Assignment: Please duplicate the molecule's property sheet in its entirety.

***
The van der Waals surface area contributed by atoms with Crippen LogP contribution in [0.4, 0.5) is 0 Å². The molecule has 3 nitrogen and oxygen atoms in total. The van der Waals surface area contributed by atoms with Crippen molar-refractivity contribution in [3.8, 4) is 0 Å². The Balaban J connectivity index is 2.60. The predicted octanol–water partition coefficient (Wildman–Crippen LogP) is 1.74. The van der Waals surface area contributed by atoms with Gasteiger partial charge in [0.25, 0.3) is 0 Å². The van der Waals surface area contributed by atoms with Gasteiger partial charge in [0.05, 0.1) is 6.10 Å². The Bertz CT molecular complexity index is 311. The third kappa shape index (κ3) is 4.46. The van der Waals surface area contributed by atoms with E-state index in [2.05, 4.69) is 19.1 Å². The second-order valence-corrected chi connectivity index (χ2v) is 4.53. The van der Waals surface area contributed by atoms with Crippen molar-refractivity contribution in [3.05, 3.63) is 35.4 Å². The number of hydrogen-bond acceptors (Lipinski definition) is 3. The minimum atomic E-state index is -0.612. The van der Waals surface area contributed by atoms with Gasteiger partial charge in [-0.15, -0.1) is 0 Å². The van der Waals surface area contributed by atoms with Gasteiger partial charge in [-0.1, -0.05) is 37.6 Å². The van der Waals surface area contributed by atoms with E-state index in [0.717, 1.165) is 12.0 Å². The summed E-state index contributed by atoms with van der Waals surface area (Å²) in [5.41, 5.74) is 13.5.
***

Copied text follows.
The van der Waals surface area contributed by atoms with Crippen LogP contribution in [0.4, 0.5) is 0 Å². The molecule has 3 nitrogen and oxygen atoms in total. The van der Waals surface area contributed by atoms with Crippen molar-refractivity contribution in [3.8, 4) is 0 Å². The Balaban J connectivity index is 2.60. The predicted octanol–water partition coefficient (Wildman–Crippen LogP) is 1.74. The van der Waals surface area contributed by atoms with Gasteiger partial charge in [0.25, 0.3) is 0 Å². The van der Waals surface area contributed by atoms with Gasteiger partial charge in [0.05, 0.1) is 6.10 Å². The Bertz CT molecular complexity index is 311. The third kappa shape index (κ3) is 4.46. The van der Waals surface area contributed by atoms with E-state index in [2.05, 4.69) is 19.1 Å². The second-order valence-corrected chi connectivity index (χ2v) is 4.53. The van der Waals surface area contributed by atoms with Crippen molar-refractivity contribution in [3.05, 3.63) is 35.4 Å². The number of hydrogen-bond acceptors (Lipinski definition) is 3. The minimum atomic E-state index is -0.612. The van der Waals surface area contributed by atoms with Gasteiger partial charge in [-0.15, -0.1) is 0 Å². The van der Waals surface area contributed by atoms with Gasteiger partial charge in [-0.1, -0.05) is 37.6 Å². The van der Waals surface area contributed by atoms with E-state index in [0.717, 1.165) is 12.0 Å². The summed E-state index contributed by atoms with van der Waals surface area (Å²) in [5.41, 5.74) is 13.5.